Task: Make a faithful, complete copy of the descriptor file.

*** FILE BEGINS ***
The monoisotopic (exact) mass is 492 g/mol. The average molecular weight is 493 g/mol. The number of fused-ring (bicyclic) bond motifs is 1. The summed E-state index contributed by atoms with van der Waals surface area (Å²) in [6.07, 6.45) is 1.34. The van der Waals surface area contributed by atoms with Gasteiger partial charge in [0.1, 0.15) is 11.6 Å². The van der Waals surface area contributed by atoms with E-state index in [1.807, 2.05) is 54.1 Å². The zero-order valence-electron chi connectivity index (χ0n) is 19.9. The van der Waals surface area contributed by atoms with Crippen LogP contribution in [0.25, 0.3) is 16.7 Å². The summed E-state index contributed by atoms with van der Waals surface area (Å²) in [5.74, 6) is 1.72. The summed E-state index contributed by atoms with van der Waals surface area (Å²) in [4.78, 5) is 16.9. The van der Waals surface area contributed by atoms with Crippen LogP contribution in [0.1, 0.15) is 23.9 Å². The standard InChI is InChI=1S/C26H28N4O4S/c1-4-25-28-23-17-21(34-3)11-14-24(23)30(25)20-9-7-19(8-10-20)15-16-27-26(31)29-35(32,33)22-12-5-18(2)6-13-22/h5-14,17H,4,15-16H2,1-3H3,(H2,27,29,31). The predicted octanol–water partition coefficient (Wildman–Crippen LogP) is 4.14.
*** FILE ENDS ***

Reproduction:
The monoisotopic (exact) mass is 492 g/mol. The average molecular weight is 493 g/mol. The number of fused-ring (bicyclic) bond motifs is 1. The summed E-state index contributed by atoms with van der Waals surface area (Å²) in [6.07, 6.45) is 1.34. The van der Waals surface area contributed by atoms with Gasteiger partial charge in [0.1, 0.15) is 11.6 Å². The van der Waals surface area contributed by atoms with E-state index in [1.807, 2.05) is 54.1 Å². The zero-order valence-electron chi connectivity index (χ0n) is 19.9. The van der Waals surface area contributed by atoms with Crippen LogP contribution in [0.25, 0.3) is 16.7 Å². The summed E-state index contributed by atoms with van der Waals surface area (Å²) in [5.74, 6) is 1.72. The summed E-state index contributed by atoms with van der Waals surface area (Å²) in [4.78, 5) is 16.9. The van der Waals surface area contributed by atoms with Crippen LogP contribution in [0.1, 0.15) is 23.9 Å². The standard InChI is InChI=1S/C26H28N4O4S/c1-4-25-28-23-17-21(34-3)11-14-24(23)30(25)20-9-7-19(8-10-20)15-16-27-26(31)29-35(32,33)22-12-5-18(2)6-13-22/h5-14,17H,4,15-16H2,1-3H3,(H2,27,29,31). The predicted octanol–water partition coefficient (Wildman–Crippen LogP) is 4.14.